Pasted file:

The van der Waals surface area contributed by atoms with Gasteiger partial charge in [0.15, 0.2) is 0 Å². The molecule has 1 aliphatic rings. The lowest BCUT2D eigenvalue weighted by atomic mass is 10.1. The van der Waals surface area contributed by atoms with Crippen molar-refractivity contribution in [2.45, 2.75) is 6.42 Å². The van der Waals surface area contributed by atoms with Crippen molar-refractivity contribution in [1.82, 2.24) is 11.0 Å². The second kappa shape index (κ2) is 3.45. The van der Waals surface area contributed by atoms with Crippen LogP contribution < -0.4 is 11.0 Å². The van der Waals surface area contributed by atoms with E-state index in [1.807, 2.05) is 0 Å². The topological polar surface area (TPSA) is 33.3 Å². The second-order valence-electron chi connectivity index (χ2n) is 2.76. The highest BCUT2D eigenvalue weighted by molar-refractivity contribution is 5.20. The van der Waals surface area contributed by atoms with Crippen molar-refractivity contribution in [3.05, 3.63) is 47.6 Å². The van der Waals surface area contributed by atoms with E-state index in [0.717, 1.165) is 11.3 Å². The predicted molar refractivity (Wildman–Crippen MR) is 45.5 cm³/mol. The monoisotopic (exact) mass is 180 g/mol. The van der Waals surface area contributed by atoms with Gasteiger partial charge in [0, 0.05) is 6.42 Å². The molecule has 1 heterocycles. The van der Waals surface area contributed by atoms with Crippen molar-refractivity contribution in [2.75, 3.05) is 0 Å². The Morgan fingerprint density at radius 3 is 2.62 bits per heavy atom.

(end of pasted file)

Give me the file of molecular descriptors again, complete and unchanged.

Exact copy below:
The van der Waals surface area contributed by atoms with Gasteiger partial charge in [0.15, 0.2) is 0 Å². The molecule has 1 aliphatic rings. The lowest BCUT2D eigenvalue weighted by atomic mass is 10.1. The van der Waals surface area contributed by atoms with Crippen molar-refractivity contribution in [2.45, 2.75) is 6.42 Å². The van der Waals surface area contributed by atoms with Crippen molar-refractivity contribution in [1.82, 2.24) is 11.0 Å². The second kappa shape index (κ2) is 3.45. The van der Waals surface area contributed by atoms with Crippen LogP contribution < -0.4 is 11.0 Å². The van der Waals surface area contributed by atoms with E-state index in [1.807, 2.05) is 0 Å². The topological polar surface area (TPSA) is 33.3 Å². The second-order valence-electron chi connectivity index (χ2n) is 2.76. The highest BCUT2D eigenvalue weighted by molar-refractivity contribution is 5.20. The van der Waals surface area contributed by atoms with Crippen molar-refractivity contribution in [3.05, 3.63) is 47.6 Å². The van der Waals surface area contributed by atoms with E-state index in [0.717, 1.165) is 11.3 Å². The predicted molar refractivity (Wildman–Crippen MR) is 45.5 cm³/mol. The monoisotopic (exact) mass is 180 g/mol. The van der Waals surface area contributed by atoms with Gasteiger partial charge in [0, 0.05) is 6.42 Å². The molecule has 1 heterocycles. The van der Waals surface area contributed by atoms with Crippen molar-refractivity contribution in [2.75, 3.05) is 0 Å². The Morgan fingerprint density at radius 3 is 2.62 bits per heavy atom.